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New books by UTS Authors

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Oiling the Urban Economy Land, Labour, Capital, and the State in Sekondi-Takoradi, Ghana

Franklin Obeng-Odoom, University of Technology Sydney

This book presents a critical analysis of the ‘resource curse’ doctrine and a review of the international evidence on oil and urban development to examine the role of oil on property development and rights in West Africa’s new oil metropolis - Sekondi-Takoradi, Ghana. It seeks answers to the following questions: In what ways did the city come into existence? What changes to property rights are oil prospecting, explorations, and production introducing in the 21st century? How do the effects vary across different social classes and spectrums? To what extent are local and national institutions able to shape, restrain, and constrain trans-national oil-related accumulation and its effects on property in land, property in housing (residential, leisure, and commercial), and property in labour? How do these processes connect with the entire urban system in Ghana?

This book shows how institutions of varying degrees of power interact to govern land, housing, and labour in the city, and analyses how efficient, sustainable, and equitable the outcomes of these interactions are. It is a comprehensive account of the tensions and contradictions in the main sectors of the urban economy, society, and environment in the booming Oil City and will be of interest to urban economists, development economists, real estate economists, Africanists and urbanists.

What was left

Eleanor Limprecht, University of Technology Sydney

When Rachel is pregnant with Lola, she imagines motherhood will involve pushing her sleeping infant in a pram through sun-dappled parks, suffused with the purest love she has ever felt. Then she gives birth to a screaming, colicky child in a country far from home. Feeling isolated and unsupported, she is plagued with thoughts of hurting her daughter. This is the story of what happens next. 'Lola is angry. Lola is hungry. Lola spits the dummy that Rachel offers up, screams louder. A man in a suit walking past gives her a look. A shut-up-your-baby kind of look. "Oh Lola," Rachel says, and grits her teeth to the hard slats of the bench, the painful pull of Lola's mouth. She blinks away the watery world. Above, the currawong starts up again. That eerie, weary echoing song. Lola doesn't look up, just works her jaw, her mouth, one hand rested on Rachel's chest. Her fingers are as wide as they will spread, as if to say, you - all of this - everything - mine.' Limprecht writes a very different portrayal of the person who is so frequently the villain in our culture: the mother who abandons her child. Dark, honest and true, this is an extraordinary novel about parenthood and identity.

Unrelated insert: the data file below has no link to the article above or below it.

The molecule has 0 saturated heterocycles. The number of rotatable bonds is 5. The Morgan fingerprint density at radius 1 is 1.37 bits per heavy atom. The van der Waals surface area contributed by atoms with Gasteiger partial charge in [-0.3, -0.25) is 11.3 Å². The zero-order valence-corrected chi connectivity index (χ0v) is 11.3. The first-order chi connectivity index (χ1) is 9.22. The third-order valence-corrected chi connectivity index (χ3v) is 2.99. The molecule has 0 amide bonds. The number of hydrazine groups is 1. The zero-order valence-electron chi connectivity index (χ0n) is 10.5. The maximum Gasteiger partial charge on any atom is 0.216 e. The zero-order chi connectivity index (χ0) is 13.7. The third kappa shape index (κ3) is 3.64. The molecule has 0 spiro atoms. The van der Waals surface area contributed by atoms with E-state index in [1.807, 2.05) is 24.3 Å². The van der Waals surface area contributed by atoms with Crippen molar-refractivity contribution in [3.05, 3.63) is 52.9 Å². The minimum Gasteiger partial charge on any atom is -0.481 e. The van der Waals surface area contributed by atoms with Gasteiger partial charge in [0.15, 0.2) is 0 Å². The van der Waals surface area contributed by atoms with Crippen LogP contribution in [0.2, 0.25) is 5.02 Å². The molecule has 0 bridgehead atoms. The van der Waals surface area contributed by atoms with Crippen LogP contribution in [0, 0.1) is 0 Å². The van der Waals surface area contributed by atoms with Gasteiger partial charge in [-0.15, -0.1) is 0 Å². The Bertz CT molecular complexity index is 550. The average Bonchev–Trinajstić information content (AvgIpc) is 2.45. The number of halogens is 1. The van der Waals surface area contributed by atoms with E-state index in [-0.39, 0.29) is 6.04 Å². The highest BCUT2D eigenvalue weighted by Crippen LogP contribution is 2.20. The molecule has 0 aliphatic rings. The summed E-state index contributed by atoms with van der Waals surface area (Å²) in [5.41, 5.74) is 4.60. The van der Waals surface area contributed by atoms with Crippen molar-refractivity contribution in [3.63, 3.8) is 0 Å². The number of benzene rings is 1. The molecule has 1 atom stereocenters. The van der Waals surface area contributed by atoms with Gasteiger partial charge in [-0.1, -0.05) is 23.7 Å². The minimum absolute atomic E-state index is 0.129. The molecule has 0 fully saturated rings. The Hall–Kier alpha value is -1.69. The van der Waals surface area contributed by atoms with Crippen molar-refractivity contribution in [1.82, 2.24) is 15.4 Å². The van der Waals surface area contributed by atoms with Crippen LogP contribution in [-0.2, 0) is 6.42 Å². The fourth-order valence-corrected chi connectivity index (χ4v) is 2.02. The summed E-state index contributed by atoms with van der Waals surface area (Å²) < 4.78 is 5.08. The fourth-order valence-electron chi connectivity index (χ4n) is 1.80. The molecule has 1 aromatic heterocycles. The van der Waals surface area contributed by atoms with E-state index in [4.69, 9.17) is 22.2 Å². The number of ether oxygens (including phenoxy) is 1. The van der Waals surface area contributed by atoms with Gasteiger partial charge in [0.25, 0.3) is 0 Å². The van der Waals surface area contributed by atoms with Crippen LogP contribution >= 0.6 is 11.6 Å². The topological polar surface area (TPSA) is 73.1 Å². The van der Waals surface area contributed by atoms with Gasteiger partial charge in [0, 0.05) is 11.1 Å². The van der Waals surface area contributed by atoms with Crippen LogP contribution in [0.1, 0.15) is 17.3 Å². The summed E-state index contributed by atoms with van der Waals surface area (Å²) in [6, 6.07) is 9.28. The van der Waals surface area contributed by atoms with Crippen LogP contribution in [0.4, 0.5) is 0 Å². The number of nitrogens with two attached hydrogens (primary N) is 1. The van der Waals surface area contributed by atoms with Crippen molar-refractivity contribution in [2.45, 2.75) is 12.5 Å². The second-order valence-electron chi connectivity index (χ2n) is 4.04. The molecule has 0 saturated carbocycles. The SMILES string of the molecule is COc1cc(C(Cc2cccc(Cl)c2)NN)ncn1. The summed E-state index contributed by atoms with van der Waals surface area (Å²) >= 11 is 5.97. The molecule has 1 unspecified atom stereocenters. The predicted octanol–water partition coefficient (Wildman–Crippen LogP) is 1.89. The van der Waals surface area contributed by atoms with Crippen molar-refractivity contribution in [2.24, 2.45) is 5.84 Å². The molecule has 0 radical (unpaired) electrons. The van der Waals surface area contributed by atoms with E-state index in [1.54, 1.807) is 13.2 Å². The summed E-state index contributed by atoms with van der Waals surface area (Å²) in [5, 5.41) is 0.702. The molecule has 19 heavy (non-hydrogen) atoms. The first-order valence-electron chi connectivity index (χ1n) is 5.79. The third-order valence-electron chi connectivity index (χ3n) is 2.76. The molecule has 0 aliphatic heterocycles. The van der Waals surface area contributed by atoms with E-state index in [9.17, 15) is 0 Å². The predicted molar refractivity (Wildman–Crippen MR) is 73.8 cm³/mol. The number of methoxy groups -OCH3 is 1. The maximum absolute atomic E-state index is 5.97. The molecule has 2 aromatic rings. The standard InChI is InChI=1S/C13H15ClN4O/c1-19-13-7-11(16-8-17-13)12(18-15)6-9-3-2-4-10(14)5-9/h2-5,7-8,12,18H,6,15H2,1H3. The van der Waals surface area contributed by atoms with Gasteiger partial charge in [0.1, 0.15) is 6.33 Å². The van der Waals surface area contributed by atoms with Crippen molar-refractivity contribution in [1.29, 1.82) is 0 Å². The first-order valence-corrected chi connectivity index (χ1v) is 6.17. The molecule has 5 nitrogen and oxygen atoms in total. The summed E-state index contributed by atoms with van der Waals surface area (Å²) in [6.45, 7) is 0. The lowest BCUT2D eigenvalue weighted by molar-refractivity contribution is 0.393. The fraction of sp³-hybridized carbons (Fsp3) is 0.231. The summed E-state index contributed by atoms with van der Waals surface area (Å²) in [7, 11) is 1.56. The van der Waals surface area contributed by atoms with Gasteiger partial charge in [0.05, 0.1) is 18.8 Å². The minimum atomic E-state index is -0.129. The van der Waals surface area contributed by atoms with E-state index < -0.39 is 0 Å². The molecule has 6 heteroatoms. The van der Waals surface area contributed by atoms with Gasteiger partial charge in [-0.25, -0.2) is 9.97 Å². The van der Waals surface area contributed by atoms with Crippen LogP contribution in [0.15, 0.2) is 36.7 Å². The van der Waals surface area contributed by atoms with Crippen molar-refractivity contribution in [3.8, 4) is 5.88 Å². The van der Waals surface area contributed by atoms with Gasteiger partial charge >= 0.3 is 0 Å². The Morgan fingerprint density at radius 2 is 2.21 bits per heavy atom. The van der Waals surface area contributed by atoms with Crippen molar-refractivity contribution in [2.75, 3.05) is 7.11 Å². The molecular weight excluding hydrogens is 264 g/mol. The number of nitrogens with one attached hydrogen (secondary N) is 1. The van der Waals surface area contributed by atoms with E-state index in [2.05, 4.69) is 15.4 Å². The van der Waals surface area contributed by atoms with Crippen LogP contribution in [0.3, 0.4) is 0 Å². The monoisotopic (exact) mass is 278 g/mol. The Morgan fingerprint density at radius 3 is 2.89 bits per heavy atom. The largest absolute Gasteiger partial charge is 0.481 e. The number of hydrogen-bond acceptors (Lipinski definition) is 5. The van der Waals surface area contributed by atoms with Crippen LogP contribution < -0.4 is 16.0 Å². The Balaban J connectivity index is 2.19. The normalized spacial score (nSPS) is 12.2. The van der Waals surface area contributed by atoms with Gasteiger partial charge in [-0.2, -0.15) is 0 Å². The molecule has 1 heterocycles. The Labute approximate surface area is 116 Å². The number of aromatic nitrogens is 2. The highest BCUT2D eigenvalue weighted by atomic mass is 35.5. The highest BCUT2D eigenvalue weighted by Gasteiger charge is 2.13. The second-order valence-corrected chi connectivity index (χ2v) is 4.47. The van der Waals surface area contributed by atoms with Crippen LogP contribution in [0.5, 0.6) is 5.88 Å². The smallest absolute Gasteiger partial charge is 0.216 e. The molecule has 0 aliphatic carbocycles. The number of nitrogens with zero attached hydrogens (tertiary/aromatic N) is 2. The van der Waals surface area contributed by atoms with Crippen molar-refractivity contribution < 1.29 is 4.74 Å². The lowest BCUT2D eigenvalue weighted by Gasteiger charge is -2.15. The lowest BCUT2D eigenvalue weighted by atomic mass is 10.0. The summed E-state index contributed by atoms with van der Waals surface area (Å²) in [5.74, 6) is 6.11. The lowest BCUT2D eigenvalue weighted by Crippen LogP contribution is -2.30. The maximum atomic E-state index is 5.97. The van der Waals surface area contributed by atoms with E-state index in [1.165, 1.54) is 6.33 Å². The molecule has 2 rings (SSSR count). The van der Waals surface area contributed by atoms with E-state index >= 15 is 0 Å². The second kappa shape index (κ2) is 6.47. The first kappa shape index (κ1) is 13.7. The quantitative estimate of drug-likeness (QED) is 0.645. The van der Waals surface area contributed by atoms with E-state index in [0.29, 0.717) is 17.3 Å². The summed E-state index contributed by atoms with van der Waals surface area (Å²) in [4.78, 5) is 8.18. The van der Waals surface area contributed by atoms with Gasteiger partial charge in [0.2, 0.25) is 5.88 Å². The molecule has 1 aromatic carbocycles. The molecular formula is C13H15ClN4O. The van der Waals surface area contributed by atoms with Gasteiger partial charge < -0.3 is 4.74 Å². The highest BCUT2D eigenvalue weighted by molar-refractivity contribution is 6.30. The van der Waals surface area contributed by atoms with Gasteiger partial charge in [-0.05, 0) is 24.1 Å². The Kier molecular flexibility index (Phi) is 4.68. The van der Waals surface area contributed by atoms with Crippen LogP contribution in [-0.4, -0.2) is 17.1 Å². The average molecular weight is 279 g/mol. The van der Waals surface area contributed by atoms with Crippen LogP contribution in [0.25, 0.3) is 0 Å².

The CAMRA Toolkit: All Culture is Local

Edited by
Lisa Andersen, University of Technology Sydney
Margaret Malone, University of Technology Sydney
Published by and available at: UTS ePRESS

This book is an outcome from a five year Australian Research Council funded research project, CAMRA cultural asset mapping in regional Australia project (LP0882238). Over this time four universities, four local governments, and peak regional, state and federal agencies sought to develop knowledge that would enable better informed planning for arts and cultural development in rural and regional communities. Over the course of the project, it became evident that rural-regional local government staff and cultural decision makers need better place-specific data and are keen to learn from the experiences of other local governments to inform their own planning. This book is CAMRA’s response to that need and includes 17 case studies on good practice in (1) Cultural Mapping and Data Collection and (2) Cultural Planning. The case studies have been written with the aim of making ideas and processes transferrable for any regional local authority - with the resource implications made clear – and are ordered using Australian Standard Geographical Classification-Remoteness Areas for local government area.